Me and my little sister are obsessed with our apperances and are both highly self-critical, I can't look at photos of myself as I feel so anxious thinking I look ugly, sister (size 10) is almost delusionally pre-occupied with being "fat". It took dh to point out that all my Mum does is go on and on about how fat, ugly and awful she looks and always has done as far back as we can remember, all there ever was in the fridge when we were growing up were diet and slimming products and shelf after shelf of dodgy diet books.

Talk of this type is banned in our house in front of dd (she's 2.9) as I SO don't want her to grow up with the same issues. I love her belly and her cheeks and dimply hands!! When she gets a stomach bug and I can see her ribs that's when I get worried!

She eats loads of bread and cheese etc. She needs it, children of this age are on the go constantly.

minxofmancunia Fri 10-Jul-09 20:15:58

"Toddler Taming" by Christopher Green has a good chapter in it about toddlers nutritional needs, maybe show her that? Very sensibly written IMO.

MissMoopy Fri 10-Jul-09 21:17:09

Minx, I agree entirely. I do now allow any talk of diets, fatness, weight etc in my house and around my dd. I grew up in a house where both parents were obsessed with their bodys and food. I was bullied by my father my entire childhood to lose weight. Your friend needs a wake up call.

MissMoopy Fri 10-Jul-09 21:18:47

I meant NOT allow. Not NOW allow! Sorry.

cakeisgood Fri 10-Jul-09 21:50:46

thanks all. so sad about the teenagers in therapy minx. I have toddler taming so will look that page up and give her a copy.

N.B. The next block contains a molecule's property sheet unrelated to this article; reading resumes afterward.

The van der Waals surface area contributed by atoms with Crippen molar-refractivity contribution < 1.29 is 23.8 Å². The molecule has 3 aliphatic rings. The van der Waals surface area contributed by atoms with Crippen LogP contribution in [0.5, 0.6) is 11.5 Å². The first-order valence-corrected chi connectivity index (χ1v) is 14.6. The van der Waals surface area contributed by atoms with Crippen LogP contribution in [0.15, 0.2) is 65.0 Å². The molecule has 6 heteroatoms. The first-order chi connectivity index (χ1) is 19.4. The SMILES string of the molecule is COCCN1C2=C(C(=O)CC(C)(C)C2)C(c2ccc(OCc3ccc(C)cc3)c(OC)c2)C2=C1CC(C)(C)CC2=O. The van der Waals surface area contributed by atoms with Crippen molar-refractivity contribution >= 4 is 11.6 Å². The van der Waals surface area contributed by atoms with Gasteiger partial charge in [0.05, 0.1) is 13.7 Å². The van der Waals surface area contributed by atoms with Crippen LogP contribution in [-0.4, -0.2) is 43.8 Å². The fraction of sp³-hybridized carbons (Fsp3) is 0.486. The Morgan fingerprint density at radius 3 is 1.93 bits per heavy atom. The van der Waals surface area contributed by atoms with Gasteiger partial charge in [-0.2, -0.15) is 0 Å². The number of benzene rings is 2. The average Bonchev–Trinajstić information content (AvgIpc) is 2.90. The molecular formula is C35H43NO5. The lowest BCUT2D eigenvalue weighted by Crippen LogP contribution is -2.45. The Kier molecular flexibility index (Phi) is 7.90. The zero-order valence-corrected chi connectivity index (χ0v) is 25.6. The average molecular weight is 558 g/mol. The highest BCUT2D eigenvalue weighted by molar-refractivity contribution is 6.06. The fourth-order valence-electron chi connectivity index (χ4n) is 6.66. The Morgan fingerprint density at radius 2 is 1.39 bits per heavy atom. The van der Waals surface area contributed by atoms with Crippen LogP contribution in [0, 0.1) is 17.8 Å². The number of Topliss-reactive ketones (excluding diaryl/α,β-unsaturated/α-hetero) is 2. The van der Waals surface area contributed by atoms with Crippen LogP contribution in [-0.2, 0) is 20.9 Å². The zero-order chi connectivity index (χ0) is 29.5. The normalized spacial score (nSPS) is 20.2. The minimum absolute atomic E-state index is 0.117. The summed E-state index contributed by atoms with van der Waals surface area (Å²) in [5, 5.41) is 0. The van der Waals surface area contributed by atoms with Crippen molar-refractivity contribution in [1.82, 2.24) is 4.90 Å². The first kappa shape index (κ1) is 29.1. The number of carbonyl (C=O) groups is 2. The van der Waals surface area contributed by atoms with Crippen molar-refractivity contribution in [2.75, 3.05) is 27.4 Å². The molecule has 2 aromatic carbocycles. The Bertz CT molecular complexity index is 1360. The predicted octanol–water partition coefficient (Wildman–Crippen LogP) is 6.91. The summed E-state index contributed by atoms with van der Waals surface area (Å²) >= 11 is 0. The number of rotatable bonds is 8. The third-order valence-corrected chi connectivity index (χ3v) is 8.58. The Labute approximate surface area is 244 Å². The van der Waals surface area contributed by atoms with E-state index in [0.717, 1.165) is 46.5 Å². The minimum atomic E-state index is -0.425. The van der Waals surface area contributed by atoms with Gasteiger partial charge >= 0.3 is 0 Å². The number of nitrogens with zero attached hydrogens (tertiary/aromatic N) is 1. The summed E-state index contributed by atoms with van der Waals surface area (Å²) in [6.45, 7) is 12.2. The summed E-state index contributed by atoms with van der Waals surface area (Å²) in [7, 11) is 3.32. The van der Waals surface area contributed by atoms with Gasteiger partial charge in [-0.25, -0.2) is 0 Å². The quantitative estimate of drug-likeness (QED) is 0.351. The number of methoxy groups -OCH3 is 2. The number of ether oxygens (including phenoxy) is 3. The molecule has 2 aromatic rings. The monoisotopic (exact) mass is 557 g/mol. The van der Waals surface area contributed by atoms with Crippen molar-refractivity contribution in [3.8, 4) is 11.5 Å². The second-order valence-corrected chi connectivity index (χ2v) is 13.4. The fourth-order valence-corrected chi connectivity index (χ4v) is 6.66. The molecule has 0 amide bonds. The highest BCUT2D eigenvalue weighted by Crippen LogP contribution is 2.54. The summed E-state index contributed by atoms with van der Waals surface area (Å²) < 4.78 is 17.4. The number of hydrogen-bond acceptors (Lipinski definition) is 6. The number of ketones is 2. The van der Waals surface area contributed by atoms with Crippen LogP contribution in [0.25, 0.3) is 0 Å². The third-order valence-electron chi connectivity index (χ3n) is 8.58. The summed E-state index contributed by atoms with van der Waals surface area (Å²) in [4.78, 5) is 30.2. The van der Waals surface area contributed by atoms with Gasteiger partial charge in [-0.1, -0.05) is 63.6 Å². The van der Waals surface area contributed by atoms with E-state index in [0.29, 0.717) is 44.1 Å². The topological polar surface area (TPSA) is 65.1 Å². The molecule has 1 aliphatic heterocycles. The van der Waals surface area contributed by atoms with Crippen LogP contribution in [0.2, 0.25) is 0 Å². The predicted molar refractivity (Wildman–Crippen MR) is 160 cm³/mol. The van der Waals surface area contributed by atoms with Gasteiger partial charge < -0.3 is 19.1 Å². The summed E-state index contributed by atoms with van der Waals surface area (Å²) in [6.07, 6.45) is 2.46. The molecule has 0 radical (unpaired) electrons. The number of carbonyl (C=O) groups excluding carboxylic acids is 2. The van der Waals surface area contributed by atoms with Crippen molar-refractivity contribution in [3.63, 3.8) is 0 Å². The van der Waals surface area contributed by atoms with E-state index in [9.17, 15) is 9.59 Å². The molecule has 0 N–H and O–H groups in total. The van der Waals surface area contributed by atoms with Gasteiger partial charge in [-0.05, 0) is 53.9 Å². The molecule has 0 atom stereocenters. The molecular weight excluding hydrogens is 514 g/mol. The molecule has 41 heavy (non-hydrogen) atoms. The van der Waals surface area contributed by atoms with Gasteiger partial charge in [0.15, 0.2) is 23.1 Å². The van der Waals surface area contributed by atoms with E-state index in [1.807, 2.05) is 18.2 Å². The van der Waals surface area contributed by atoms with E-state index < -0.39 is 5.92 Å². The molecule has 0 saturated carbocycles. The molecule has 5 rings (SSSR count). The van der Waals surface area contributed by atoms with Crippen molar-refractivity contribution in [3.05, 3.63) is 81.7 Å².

she's an odd one, because she doesn't do "dieting" herself, ie there is always nice food in the house and she's not into shakes and slimming bars etc. she would probably do those hot water and lemon / cabbage soup for a week type diets to lose excess (she is not fat but nor is she skinny). It's just that she talks a lot about her weight, puts herself down, comments on my figure (I am not fat, nor am I skinny!) in a way that no other friends do. But if I said to her that it's something she seems to be overly preoccupied with, I htink she would be very surprised and deny that, I think she feels that she's just voicing outloud normal concerns that most women have.

will see if she talks about it either in front of or not of her dd when I see her next and try and talk to her about what she's saying. I honestly think that she would be surprised if I were to raise concerns. Ironically, her MIL is even more obsessed with looks and weight and comments on BF's weight - which BF hates and leads her also to ridicule her MIL's attitude! all seems very mixed up the more I think about it.

StarlightMcKenzie Fri 10-Jul-09 22:03:55